come on, 1gb is enough for most cases. my galaxy s2 is running just fine with 1gb of ram(760MB usable). but if they could increase it to at least 1.5gb it would be great.

      • Sam Hollis

        1GB is awful. On some pages(esp with multiple tabs) on my Galaxy Nexus the keyboard won't come up(or, if it does, it won't stay up) because the garbage collector kills the process as soon as it starts.

        • nwd1911

          Is that what is happening with the keyboard open, no wait...is it? fail. Not many things make me want to throw my phone, but this is number 1 on that list. Any work-around (sans a new device)?

          • Sam Hollis

            You can go into Dev options and limit background processes. Not ideal though. It may delay the arrival of some notifications because their listener process was axed.

          • Sam Hollis


          • nwd1911

            I'm not a developer or someone with any real technical skills, just an Android enthusiast who enjoys learning. I've been meaning to search XDA, but haven't had a chance so I replied to your comment. Cheers.

          • chicken dance

            install pimp my rom and then lock the keyboard app in memory.

    • http://www.androidpolice.com/author/cody-toombs/ Cody Toombs

      Devices with 1 GB of RAM victimized consumers for years. We must stamp out this plague on our society! #neveragain

      Seriously though, if that is accurate, it's probably the baseline option. I bet it would only cost manufacturers a few bucks to bump that up to 2 GB. The display will be the same way. There's no way the screen resolution won't have better options considering how much nVidia is hyping the graphic capabilities of the Tegra 4.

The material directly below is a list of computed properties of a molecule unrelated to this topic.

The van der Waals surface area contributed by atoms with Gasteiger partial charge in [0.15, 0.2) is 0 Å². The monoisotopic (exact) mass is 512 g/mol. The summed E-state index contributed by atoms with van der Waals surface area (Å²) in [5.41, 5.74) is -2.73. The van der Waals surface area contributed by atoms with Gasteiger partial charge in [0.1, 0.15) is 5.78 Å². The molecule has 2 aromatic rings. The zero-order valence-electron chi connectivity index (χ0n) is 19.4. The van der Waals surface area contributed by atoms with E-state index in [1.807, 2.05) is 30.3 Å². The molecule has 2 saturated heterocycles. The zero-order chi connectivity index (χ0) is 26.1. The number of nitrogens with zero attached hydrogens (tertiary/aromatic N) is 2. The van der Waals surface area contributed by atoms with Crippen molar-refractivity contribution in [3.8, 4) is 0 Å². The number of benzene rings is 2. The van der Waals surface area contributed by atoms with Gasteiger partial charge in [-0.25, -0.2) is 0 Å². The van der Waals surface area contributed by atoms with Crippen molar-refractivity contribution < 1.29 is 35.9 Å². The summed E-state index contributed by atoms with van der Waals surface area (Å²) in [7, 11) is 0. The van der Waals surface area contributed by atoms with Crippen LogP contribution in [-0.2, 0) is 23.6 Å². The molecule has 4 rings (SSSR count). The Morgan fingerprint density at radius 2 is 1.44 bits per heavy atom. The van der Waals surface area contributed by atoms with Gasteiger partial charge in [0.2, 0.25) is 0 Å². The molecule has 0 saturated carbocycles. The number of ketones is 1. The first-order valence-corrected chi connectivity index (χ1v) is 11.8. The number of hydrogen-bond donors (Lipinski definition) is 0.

• Albin Hermansson

        As a person who still uses 512 MB RAM (340 free) it sounds like a dream... But yeah i agree, 1 GB isn't enough.

        • Karthik Kumar

          512MB and 340 FREE?? Please do share which phone/tablet and OS (of course it's Android, I mean which ROM. Cyanogenmod/AOKP/Paranoid etc etc)

        • Nathan Blume

          Are you still using a Samsung Fascinate? I've got one running AOKP 4.1.2 that is still hanging on.

          • Albin Hermansson

            Nah, it's an Xperia Arc S. Though i used to have a Galaxy S, too.

    • Albin Hermansson

      EDIT: Ignore

  • Cherokee4Life

    I got sooo excited until I saw :
    Display - 7-inch HD IPS LCD display (1280 x 800)

    Was hoping that this would replace my Asus Infinity but I guess not :(

  • spydie

    I can't believe nobody has even mentioned that the "Note" name is already taken by Samsung. Why in hell would a company even consider using that name? I hope Samsung sues the pants off Nvidia. On top of that, while others on this blog are complaining about 1 GB of RAM in this new "note", (I didn't see that in your specs) my new Note 3 phone as 3 gb of RAM... you can't build a quality gaming platform with 1 gb of RAM in this day and age. And a 5MP camera (no matter what software you hook it to) is substandard in this day and age when phones have 13-41 MP cameras

    • http://www.androidpolice.com/ Cameron Summerson


  • unsivilaudio

    Somebody correct me if this is wrong, but you can't buy this Tablet. You guys are assuming this is for public consumption, it is not. The $199 price tag is a reference for manufacturers of where their end-user product should fall in pricing.

    Two things this thing is in need of though;
    1) Higher resolution screen, I mean come on, 1920x1080
    2) More ram will help, 1GB just isn't enough due to Android's failure to manage resources more efficiently.

    • http://www.androidpolice.com/ Cameron Summerson